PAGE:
The Smith machine gets a bad rap. Often referred to as the machine for lightweights, cop-outs, and Planet Fitness members, the reputation isn't ENTIRELY unearned. But there's one glute-firing exercise that's best left to this weight room main-stay.
My Sunday Funday typically consists of leisurely reading, a boardwalk stroll, and, more often than not, pizza. Because on the seventh day, SHE rests. But none of that gets underway until the yummiest part of my day is in the books: leg and glute accessory work at the recreation center. Tuesdays are for squatting and deadlifts at the commercial gym; the thrust is a must, and performed in the comfort of my own home on Thursdays, along with various band work; but Sunday...Sunday is sacred. This is when I get to do the really "fun" stuff - work that can't be classified under "functional" training or "big lifts." And quite a bit of it is performed on the lowly Smith machine.
Now, mostly EVERY lower body exercise one performs on the Smith machine can be carried out, and should probably be mastered with, a standard Olympic barbell or dumbbells - squats, deadlifts, lunges, Bulgarian split squats, kneeling squats, hip thrusts - the list goes on. For each one of those, however, I would still argue that they're worth performing on the Smith, too: when you're not focused on engaging your core, with a little care and proper cueing, you can focus more on firing the glutes. Play around with these variations and see for yourself.
But there's one move where the Smith machine trumps the barbell (because it would be impossible to perform) and free weights (awkward to execute) - and ankle weights, cables, and stationary machines too: the donkey kick. This video (not of me - the rec center has a strict "No Cell Phone" policy) shows it in action:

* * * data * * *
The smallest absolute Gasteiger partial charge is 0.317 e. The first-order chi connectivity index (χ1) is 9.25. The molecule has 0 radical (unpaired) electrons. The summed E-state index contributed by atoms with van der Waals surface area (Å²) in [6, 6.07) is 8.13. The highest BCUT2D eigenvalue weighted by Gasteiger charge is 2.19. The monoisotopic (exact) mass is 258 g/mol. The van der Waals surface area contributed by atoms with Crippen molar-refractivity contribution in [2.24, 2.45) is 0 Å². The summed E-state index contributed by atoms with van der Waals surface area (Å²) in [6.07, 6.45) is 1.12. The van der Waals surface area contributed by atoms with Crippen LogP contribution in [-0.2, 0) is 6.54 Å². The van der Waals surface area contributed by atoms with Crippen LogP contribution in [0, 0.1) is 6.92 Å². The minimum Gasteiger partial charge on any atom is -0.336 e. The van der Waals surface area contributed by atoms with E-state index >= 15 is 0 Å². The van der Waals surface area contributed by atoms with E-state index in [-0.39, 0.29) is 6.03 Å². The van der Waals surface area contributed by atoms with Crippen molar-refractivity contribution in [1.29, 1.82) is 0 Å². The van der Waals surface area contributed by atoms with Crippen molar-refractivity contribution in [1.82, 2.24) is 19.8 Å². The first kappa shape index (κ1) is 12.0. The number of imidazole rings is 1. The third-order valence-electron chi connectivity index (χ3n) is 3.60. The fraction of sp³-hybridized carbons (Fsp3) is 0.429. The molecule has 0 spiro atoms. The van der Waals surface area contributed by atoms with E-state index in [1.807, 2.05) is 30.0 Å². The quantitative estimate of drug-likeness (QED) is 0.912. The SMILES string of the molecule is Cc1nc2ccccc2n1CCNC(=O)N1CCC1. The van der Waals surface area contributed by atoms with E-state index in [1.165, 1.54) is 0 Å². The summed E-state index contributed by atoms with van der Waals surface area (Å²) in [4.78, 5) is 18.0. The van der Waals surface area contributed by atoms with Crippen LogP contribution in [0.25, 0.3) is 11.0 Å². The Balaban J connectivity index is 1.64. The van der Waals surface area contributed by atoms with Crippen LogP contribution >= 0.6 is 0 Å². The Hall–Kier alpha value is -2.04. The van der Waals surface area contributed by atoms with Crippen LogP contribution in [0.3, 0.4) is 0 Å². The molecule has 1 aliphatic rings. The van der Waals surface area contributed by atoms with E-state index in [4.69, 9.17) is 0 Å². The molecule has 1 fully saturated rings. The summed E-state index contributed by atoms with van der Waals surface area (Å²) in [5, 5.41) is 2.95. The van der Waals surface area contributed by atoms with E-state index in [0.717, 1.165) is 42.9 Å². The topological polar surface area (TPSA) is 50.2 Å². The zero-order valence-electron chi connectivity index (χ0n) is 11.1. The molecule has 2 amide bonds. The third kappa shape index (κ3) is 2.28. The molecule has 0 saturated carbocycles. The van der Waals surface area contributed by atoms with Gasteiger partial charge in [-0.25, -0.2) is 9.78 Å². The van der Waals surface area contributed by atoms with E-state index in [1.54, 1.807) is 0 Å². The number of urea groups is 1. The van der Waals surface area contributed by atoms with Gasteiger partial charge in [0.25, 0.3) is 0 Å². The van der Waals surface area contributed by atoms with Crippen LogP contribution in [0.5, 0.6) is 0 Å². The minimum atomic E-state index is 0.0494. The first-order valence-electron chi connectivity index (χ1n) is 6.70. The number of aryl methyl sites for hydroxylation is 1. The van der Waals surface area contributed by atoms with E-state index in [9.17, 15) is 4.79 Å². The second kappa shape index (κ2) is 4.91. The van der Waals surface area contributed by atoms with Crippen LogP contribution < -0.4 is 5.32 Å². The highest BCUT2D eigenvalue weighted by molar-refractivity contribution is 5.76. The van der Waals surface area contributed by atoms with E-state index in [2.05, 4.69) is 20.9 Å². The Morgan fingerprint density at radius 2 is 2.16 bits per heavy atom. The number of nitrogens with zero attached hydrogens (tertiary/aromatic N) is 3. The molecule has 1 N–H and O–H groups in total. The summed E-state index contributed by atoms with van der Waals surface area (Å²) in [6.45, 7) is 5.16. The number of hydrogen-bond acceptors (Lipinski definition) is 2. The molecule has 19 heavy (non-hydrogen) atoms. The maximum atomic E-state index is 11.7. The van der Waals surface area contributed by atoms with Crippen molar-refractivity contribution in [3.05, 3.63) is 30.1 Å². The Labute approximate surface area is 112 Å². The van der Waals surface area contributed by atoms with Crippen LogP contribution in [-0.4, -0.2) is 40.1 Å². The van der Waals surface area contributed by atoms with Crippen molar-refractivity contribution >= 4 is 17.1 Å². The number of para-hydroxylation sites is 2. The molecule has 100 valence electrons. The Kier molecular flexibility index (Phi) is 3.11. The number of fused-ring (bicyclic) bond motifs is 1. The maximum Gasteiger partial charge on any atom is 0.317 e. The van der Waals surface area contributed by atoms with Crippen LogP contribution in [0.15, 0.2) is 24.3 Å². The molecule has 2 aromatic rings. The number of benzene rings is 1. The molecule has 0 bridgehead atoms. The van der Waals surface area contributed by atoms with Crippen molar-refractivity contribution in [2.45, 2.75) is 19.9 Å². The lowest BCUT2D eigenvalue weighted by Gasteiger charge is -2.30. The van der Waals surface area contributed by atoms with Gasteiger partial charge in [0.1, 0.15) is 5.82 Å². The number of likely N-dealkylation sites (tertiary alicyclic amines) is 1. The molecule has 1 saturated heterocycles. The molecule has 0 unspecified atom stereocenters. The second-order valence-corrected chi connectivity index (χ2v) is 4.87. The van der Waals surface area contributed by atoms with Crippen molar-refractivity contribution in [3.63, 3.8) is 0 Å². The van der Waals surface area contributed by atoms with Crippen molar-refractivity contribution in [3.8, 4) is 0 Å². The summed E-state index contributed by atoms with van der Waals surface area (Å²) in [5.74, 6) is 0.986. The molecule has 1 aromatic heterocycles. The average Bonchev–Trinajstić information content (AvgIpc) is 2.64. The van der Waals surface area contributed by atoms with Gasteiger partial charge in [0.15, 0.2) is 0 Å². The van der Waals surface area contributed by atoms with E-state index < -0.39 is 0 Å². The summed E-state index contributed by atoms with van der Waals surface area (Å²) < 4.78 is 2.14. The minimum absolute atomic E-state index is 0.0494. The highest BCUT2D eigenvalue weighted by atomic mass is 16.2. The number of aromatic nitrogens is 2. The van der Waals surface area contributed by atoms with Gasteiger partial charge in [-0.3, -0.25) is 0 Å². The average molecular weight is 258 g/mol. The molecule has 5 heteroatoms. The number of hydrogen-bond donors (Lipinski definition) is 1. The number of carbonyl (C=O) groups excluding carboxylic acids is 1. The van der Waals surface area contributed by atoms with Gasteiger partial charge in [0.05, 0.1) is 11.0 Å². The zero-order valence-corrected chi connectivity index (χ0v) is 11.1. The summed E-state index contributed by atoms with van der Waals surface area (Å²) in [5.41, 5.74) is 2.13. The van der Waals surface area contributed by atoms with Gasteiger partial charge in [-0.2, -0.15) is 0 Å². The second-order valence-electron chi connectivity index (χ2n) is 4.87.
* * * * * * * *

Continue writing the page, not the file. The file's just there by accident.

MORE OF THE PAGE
The set-up: yoga mat or other padding, smith machine, good knees.
Get onto hands and knees so that heels are close to underneath the bar when set to lowest height of Smith Machine. Hands should be lined up right under shoulders. Place one heel firmly on bar. While maintaining 90 degree angle in knee, flex foot and push the bar up and away from your body, firing the glute and pausing at the top. Repeat 10-12 times before switching legs, aiming to complete three sets on each leg. The key here is engaging the moving glute, and resisting the urge to push too hard into the ground with your palms.
Depending on the "fluidness" of the Smith machine in question, resistance will vary. The goal here is volume: remember, this is accessory work, and, moreover, trying to push too much weight will disengage the glute and force the lower back and abs to fire up. I'll usually follow a drop-set scheme - 30 pounds added to the bar for my first set (10 reps), 25 pounds for 15 reps, and 20 pounds for 20 reps...you get the picture. Whether you start with your lightest weight and more volume or the other way around, perform these donkey kicks toward the end of your training session. You may or may not require assistance walking to the locker room. Gotta love that burn!
Happy butt-building. Enjoy your glutes, enjoy your life!